Sigh with relief — it could help shed the festive weight

It will be a huge sigh of relief for anyone who sneaks in that extra mince pie this Christmas — scientists have discovered you can shed the pounds simply by breathing.

Sigh with relief — it could help shed the festive weight

More than 80% of body fat leaves the body through exhaling — making the lungs the primary organ through which we lose weight, researchers say.

Humans have a type of fat in the blood called triglyceride, which consist of three kinds of atoms: Carbon, hydrogen, and oxygen.

Shedding unwanted fat requires unlocking the atoms in triglyceride molecules through a process known as oxidation.

Scientists at the University of New South Wales in Australia found that when 10kg of fat are fully oxidised, 8.4kg leaves the body through the lungs as carbon dioxide. The remaining 1.6kg becomes water.

The oxygen that is required for this process weighs nearly three times more than the fat being “lost”, so to completely oxidise 10kg of human fat, 29kg of oxygen must be inhaled, producing 28kg of CO2 and 11kg of water.

Authors Ruben Meerman and Andrew Brown said: “These results show that the lungs are the primary excretory organ for weight loss. The water formed may be excreted in the urine, faeces, sweat, breath, tears, or other bodily fluids and is readily replenished. The exhaled carbon can only be replaced by eating food or consuming beverages such as milk, fruit juices, or sugar-sweetened drinks.”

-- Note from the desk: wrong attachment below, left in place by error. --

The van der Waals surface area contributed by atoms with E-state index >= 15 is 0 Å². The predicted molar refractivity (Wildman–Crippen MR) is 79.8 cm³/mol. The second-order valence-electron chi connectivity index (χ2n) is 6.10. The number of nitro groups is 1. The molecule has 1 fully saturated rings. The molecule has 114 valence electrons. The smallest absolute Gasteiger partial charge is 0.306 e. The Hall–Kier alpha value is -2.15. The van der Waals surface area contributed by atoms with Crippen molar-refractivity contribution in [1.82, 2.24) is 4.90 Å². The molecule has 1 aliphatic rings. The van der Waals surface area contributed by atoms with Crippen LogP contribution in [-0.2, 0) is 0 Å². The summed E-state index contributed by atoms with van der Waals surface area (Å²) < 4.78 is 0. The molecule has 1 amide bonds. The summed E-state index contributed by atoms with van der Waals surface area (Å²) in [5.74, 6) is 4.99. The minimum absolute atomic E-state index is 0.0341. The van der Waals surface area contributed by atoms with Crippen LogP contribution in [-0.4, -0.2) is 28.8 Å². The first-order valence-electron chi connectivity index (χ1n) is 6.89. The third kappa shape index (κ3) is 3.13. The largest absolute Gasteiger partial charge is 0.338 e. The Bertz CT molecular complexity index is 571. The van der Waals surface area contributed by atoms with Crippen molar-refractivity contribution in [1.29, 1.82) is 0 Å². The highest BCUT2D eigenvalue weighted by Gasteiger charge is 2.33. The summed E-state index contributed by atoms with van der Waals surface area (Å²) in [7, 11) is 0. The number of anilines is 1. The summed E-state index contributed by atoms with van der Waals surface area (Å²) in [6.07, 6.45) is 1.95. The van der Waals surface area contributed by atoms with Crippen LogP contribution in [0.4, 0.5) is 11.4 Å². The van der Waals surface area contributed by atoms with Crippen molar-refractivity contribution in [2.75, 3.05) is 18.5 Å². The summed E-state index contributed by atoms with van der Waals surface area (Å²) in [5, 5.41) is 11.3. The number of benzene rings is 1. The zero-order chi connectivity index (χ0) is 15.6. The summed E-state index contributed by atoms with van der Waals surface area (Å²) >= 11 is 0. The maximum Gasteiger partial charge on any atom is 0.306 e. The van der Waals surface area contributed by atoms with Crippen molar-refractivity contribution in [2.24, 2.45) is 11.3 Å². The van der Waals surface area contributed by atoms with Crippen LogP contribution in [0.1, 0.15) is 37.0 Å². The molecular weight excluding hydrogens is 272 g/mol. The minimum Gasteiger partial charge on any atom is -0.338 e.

At rest, a person who weighs 70kg exhales around 200ml of CO2 by taking 12 breaths a minute.

So, by breathing out 17,280 times a day, they will lose at least 200g of carbon, with around a third of that weight-loss achieved during eight hours of sleep.

However, to keep the weight off requires putting less back in through eating than is exhaled by breathing — which might be tricky when the turkey and stuffing sandwiches come out on St Stephen’s Day. Going for a run for an hour would help remove an additional 40g of carbon from the body, the researchers say, raising the total loss by around 20%, to 240g.

However, that can be wiped out by a single 100g muffin, which represents around 20% of an average person’s total daily energy requirement.

Prof Brown and Mr Meerman said: “Physical activity as a weight-loss strategy is, therefore, easily foiled by relatively small quantities of excess food.

“Our calculations show that the lungs are the primary excretory organ for fat. Losing weight requires unlocking the carbon stored in fat cells, thus reinforcing that often heard refrain of ’eat less, move more’.”

The research was published in the Christmas edition of the British Medical Journal.

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